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It’s Not Whether Change Will Happen, It’s How You Make that Change Happen

There is no doubt, change will happen in your business. As a matter of fact, it should happen.

If you want your business to remain competitive, relevant, and successful, remaining idle is not the way to achieve this. Change fosters innovation and creates an environment where skill and talent development thrive. New technologies, new competitors, new challenges always arise; and businesses that adapt to these triggers will far outlast those that fear transition.

However, even companies that embrace change do not always manage that change effectively. According to this online article on the Harvard Business School Online's Business Insights Blog, ‘approximately 50 percent of all organizational change initiatives are unsuccessful, highlighting why knowing how to plan for, coordinate, and carry out change is a valuable skill for managers and business leaders alike.’ An effective change management process, therefore, is crucial to a business.

What is change management? Wikipedia defines it as, “a collective term for all approaches to prepare, support, and help individuals, teams, and organizations in making organizational change.” There are many proven models of change management, including Lean Change Management, Kurt Lewin's 3-Step, John Kotter's 8-Step Process for Leading Change, to name a few. However, for small businesses learning and implementing these models may not be feasible or realistic. Therefore, we compiled a list of the critical steps needed to effectively implement change in any organization, regardless of the organization’s size, budget, or available resources.

Prepare for Change

This step is about making your organization understand what the change will be and why it is important. Being honest about the challenges your company will face as a result of not moving forward with that change provides your employees the ability to truly appreciate why the change must take place. In addition, outlining the benefits and how it will help the organization and, perhaps even more importantly, the employees will help you to gain buy-in, confidence, and excitement.

This is also the time to answer questions, address concerns, and meet 1:1 with the team members who will be most affected by the change. It’s extremely important that your team members feel heard and supported throughout the process.

Design a Roadmap/Set Goals

This is one of the most critical steps in change management. When creating change, it is important to break down the entire scope of the project into small, manageable steps. Creating a timeline is a must. Not only should there be a project deadline, but creating “mini” deadlines for different phases of the project will help you stay on track and make tweaks along the way to ensure success.

Assigning a project manager may also be beneficial to the outcome of the project. Is there an employee who is looking to take on new responsibilities and develop additional skills? That may be a great person to ask to assist you in leading the project and overseeing it through completion. If everyone is stretched thin, consider putting together a committee that oversees different aspects of the project. This step also allows you to determine if you can handle the project internally or if you may need to hire external help to get it accomplished. Furthermore, laying out the scope of the project will also help you to determine if you can realistically tackle this project now, in the future, or not at all.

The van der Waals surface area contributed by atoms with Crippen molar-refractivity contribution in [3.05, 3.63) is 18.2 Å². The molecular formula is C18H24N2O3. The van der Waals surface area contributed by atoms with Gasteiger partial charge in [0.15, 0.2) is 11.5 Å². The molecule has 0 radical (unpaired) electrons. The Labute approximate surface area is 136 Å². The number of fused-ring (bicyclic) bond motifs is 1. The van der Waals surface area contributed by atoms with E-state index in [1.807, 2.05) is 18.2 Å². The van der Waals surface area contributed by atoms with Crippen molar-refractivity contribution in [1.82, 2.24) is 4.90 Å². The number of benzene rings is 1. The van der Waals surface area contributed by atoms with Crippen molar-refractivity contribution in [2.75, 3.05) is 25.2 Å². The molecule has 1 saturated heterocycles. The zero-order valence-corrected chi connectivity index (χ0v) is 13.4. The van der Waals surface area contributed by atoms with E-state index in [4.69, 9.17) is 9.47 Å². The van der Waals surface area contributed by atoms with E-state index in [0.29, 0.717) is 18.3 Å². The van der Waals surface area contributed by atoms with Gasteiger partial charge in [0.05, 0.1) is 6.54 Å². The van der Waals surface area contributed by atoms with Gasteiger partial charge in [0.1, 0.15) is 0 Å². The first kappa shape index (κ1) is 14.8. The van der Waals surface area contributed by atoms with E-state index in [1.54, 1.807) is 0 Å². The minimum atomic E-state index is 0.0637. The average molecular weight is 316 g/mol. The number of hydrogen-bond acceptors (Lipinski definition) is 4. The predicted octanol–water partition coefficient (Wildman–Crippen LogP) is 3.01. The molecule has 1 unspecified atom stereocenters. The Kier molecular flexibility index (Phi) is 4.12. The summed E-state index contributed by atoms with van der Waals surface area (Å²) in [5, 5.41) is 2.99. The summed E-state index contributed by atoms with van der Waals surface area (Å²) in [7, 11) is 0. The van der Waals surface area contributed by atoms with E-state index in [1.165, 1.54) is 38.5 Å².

Create KPIs. Doing so also helps employees stay on track and gives the leadership metrics by which they can measure the success of the project and if they are meeting their goals and deadlines.


Communication is KEY to the success of the project, and should be done EVERY step of the way. This communication should be done in both an informal and formal manner. Determine the best form of communication for your team. Is it via email, a weekly “town hall” meeting, or a podcast? Whatever the method, it is important to keep your entire team in the loop and informed. Share both the successes and the challenges. Solicit feedback and ideas from your team members. Make sure the communication is timely, detailed, and is two-way. Employees will feel better about the change if they feel they are being heard throughout the project.

Implement the Plan

Once you have buy-in and a roadmap in place, it is now time to implement the change. Follow the plan you have laid out, but remember to be flexible. Roadblocks and challenges will come up. Be ready to navigate them as best as you can. Empower your employees. Celebrate the wins. Support them each step of the way. Make sure goals, deadlines, and objectives are being met throughout the project.

Measure the Results/Analyze the Wins & Losses

Once the change is complete, it’s time to analyze the project. Was it a success, a failure, or somewhere in between? What worked? What didn’t work? What could you have done better? This analysis helps you to learn from some of the mistakes you may have made and build upon the successes. Doing a deep dive into the analysis will help create a more efficient and smooth plan to use the next time you implement change.

Celebrate, Reward, & Recognize

Regardless of whether your analysis deems the change successful or not, celebrate the end of the project! It is important to recognize the hard work and the additional responsibilities your team members took on as a result of the change. We would also encourage you to celebrate the little wins throughout the entire project. Set mini goals throughout the project timeline, and if those goals are achieved, do something fun for your employees. These small rewards along the way will keep your employees motivated and engaged!

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